July 07, 2021
There’s just no way Ben Simmons can come back next year.
All of us – including and especially Simmons – need a fresh break from this relationship. When people say something’s mutual, it never is. But this is mutual. Yes, the wise words of Michael Scott ring true once again as the entire city needs to see a life beyond Simmons. A life where he can flourish on another team while the Sixers address the needs of the more important piece on the team.
Watching the Suns dismantle a hobbled Bucks team should have you thinking the obvious: There isn’t anyone on the floor better than Joel Embiid. That’s it. That’s what this is all about, why The Process did work and why there’s still a pretty decent window for Embiid to bring a championship to Philadelphia.
It’s just not happening with Simmons.
Again, every single member involved in this hovering drama constantly following Simmons – including Ben himself – walks away happy. You as the fan gets what you want, a legit shot to see Embiid dancing during a championship parade down Broad Street. But let’s start with the man himself at the center of trade rumors and work our way back to the rest of us.
This past season was pretty rough on the Sixers point guard. It felt or sounded like Simmons was – by far and away – the biggest culprit for one of the biggest post-season meltdowns in team history. He was historically bad from the free-throw line and disappeared late in games, even passing up wide-open dunks in the process. Even Embiid was looking around in shock and dismay as Simmons did the unthinkable.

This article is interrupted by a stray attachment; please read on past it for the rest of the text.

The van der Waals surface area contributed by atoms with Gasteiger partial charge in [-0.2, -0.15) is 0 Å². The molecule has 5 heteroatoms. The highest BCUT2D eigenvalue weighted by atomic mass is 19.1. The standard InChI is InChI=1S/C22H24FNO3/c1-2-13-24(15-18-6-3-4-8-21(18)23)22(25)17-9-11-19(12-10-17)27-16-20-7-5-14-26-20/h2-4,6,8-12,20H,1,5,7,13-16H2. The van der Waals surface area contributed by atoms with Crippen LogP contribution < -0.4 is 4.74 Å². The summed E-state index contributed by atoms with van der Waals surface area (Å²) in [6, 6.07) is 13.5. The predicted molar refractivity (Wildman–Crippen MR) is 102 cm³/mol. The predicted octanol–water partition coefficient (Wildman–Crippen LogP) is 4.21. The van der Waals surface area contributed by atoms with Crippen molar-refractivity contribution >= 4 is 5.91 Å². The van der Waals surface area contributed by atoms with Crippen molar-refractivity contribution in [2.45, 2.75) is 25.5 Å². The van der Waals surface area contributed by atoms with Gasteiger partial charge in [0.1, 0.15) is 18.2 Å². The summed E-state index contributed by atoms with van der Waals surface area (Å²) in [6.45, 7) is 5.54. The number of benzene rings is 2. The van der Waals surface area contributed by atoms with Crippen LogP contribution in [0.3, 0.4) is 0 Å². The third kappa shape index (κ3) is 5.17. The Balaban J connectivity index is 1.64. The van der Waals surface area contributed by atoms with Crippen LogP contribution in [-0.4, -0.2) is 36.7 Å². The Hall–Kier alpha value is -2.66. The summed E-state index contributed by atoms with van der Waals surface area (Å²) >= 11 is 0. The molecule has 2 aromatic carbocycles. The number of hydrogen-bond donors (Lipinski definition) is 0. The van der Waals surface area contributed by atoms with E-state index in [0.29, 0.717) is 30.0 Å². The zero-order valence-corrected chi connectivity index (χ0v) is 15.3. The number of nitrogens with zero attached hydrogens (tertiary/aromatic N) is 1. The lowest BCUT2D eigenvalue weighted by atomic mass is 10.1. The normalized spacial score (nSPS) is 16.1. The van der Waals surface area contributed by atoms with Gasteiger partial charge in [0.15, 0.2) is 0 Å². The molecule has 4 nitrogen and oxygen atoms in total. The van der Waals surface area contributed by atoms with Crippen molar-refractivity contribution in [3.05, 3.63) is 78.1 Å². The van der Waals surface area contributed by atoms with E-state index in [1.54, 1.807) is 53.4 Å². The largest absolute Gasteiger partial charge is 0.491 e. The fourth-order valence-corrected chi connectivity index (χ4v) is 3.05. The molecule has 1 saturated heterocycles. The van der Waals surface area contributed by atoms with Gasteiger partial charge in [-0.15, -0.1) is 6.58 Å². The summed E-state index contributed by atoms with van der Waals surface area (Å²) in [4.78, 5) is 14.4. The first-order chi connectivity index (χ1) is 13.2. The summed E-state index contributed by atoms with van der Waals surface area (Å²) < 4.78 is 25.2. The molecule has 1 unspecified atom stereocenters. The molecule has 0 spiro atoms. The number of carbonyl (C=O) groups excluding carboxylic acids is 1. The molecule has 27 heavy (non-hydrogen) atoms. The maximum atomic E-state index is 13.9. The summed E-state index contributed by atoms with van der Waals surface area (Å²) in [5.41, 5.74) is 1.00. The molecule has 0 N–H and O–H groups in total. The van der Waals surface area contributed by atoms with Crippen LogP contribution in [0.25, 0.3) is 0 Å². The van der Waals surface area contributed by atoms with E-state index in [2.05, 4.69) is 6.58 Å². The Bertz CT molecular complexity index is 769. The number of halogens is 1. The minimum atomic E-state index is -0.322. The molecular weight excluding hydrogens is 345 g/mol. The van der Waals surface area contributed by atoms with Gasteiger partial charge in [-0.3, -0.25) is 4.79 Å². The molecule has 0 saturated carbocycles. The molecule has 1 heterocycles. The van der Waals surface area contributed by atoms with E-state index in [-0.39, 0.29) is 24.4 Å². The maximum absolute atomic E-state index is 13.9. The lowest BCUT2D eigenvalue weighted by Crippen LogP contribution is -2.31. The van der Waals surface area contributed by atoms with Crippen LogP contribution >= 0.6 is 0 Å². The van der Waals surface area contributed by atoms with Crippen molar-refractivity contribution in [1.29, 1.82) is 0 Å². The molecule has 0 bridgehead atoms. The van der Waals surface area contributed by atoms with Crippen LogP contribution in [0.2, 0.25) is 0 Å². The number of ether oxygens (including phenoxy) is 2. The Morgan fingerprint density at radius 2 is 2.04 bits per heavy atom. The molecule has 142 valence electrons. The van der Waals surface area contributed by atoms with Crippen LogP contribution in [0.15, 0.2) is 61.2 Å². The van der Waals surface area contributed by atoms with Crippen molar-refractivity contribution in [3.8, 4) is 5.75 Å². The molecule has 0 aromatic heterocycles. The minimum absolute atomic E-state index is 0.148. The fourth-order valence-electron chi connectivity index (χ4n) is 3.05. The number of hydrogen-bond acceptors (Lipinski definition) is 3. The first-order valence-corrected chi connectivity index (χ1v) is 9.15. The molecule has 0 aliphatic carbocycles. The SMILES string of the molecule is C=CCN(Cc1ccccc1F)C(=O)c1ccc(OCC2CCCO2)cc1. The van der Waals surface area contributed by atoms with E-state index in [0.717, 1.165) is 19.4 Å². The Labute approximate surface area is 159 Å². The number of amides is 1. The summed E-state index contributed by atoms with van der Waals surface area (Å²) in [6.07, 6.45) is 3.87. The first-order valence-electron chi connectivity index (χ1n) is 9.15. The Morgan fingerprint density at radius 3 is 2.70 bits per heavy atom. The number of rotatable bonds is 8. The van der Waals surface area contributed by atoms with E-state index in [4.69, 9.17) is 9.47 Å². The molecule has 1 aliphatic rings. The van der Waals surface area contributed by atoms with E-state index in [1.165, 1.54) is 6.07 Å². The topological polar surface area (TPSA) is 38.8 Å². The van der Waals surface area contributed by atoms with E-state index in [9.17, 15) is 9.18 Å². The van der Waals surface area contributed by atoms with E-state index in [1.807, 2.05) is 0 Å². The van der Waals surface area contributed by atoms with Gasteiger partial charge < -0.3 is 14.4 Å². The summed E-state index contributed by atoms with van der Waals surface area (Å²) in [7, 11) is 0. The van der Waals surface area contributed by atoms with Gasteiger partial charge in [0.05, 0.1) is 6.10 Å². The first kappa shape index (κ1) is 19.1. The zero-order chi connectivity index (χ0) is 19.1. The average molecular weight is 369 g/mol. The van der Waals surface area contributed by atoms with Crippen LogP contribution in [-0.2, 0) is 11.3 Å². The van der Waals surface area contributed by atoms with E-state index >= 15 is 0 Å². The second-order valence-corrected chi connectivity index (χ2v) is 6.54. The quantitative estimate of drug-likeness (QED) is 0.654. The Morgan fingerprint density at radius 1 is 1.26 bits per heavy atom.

The free throws aren’t going away, yet if he ever figures it out, Simmons will be a monster in the NBA. The problem here is that Embiid’s timeline of success is simply not congruent with Simmons. The latter can easily move on to another team and gradually work to become an improved player on offense, but that’s not “win now” mode and it doesn’t work paired with Embiid.
Daryl Morey actually would actually be doing Simmons a favor by allowing him to grow and improve at a rate more conducive to his own window of development, rather than on the Sixers' timeline. Meanwhile, Simmons is free to live his life – lavash house and new girlfriend(s?) – without idiots on Twitter or the radio drawing some ignorant conclusion about that impacting his basketball game. See? It's a win-win, especially for Simmons.
It’s impossible to ignore the postgame press conference where Embiid was vocally frustrated with Simmons. It’s also equally impossible to deny the body language we saw on the floor. This is Embiid’s team, yes, but most importantly it’s his time. The man missed out on the MVP only because he missed games, nothing else. While Embiid fought through a knee injury – for better or worse at times – throughout the series, Simmons did everything he could to avoid getting back to the free-throw line.